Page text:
My current role at Sibley Memorial Hospital, Johns Hopkins Medicine, is both as a survivorship program developer and survivorship navigator. Each of these roles could be a full-time endeavor, but I appreciate having the diversity in my work. One role allows me to think strategically and the other keeps me in touch with the reality of one individual at a time. The navigation I do is structured in part by the process we have developed for patients transitioning from active treatment. Our nurse practitioner conducts a wellness transition visit, where she delivers a survivorship care plan, discusses current side effects, and lays out a written plan moving forward. I follow up with the patients to assess how things are going and direct them to resources within the hospital or in the community. Training in integrative navigation has helped shape the goals and approach I take in this work. Many patients seek ways to reduce their risk of recurrence and are motivated to make lifestyle changes, and offering programs and navigation to integrative resources is in demand.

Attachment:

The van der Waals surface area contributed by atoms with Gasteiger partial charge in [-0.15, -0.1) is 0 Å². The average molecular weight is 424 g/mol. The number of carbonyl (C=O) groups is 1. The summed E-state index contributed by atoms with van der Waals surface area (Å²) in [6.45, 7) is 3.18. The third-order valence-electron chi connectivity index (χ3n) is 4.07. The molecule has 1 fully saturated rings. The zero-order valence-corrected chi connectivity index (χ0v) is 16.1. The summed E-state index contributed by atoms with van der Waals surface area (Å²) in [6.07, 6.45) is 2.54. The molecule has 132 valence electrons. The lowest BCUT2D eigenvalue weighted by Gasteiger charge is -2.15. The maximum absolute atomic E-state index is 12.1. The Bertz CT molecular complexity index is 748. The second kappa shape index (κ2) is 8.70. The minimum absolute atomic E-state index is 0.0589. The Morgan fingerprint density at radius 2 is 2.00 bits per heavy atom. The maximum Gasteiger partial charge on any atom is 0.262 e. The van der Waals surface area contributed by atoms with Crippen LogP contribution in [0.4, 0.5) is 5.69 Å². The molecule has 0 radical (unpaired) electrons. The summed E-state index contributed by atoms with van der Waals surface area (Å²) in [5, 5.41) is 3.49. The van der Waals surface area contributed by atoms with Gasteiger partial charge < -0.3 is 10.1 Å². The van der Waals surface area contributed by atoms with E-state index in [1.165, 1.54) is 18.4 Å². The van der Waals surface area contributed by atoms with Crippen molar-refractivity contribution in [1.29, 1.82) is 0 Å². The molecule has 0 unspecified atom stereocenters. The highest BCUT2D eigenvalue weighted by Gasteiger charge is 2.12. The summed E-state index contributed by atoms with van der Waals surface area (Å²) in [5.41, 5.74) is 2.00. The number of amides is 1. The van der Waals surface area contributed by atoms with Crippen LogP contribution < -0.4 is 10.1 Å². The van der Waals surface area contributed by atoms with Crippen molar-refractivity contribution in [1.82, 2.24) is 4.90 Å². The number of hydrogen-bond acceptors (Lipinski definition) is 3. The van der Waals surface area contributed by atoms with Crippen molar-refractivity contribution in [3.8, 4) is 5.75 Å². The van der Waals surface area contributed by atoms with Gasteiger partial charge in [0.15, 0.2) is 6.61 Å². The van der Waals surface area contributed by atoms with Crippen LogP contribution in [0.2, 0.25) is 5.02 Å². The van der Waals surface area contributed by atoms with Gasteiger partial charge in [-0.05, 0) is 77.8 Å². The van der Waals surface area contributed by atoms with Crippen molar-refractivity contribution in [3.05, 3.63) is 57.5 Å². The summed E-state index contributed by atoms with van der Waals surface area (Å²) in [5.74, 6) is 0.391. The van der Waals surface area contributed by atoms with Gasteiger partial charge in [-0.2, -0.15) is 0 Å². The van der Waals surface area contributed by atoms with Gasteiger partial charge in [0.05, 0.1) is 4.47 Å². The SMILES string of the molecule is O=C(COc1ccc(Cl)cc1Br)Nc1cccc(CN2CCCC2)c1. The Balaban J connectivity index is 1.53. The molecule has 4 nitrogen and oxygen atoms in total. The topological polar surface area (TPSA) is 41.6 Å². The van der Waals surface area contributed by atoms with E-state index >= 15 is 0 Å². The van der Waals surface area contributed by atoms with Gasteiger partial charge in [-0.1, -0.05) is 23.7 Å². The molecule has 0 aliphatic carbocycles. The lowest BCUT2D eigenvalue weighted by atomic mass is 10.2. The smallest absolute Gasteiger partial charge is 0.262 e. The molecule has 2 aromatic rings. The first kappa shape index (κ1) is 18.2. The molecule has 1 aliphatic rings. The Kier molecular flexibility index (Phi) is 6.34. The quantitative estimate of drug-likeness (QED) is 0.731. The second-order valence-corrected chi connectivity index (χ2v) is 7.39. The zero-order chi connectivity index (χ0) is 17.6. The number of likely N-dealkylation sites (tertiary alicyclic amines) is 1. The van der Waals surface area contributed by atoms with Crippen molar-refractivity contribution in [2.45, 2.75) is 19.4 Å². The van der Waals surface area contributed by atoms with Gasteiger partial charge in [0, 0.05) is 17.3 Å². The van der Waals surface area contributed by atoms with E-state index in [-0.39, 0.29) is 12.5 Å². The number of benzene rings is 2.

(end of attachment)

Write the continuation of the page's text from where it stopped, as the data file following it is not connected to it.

My interest in quality improvement and research lies in recognizing that there are profound effects of treatment for the individual, and we are obligated to help each patient make choices that are the best for them. Patients expect that their providers will give them the best evidence-based care, and that includes treatment options, decision-making tools, educational materials that are tested, cultural and literacy appropriate, with full disclosure about cost, side effects, and impact on quality of life. Whatever the intervention, it requires some form of research or testing. Of course treatment decisions impact survivorship, yet another area where more research is needed. As a lay navigator and program planner working in a hospital setting, I can initiate and implement quality improvement projects.
My interest on the AONN+ Evidence into Practice Subcommittee is to collaborate with other people in the pursuit of quality improvement. While I am not a formal research or clinical professional, I have been involved in various research projects with educational interventions (with Kaiser Permanente), various focus groups, and numerous programmatic evaluations. As navigators, we have natural opportunities to evaluate what we do and make the care we provide to patients even better. And I see the AONN+ community as my extended partners in quality improvement.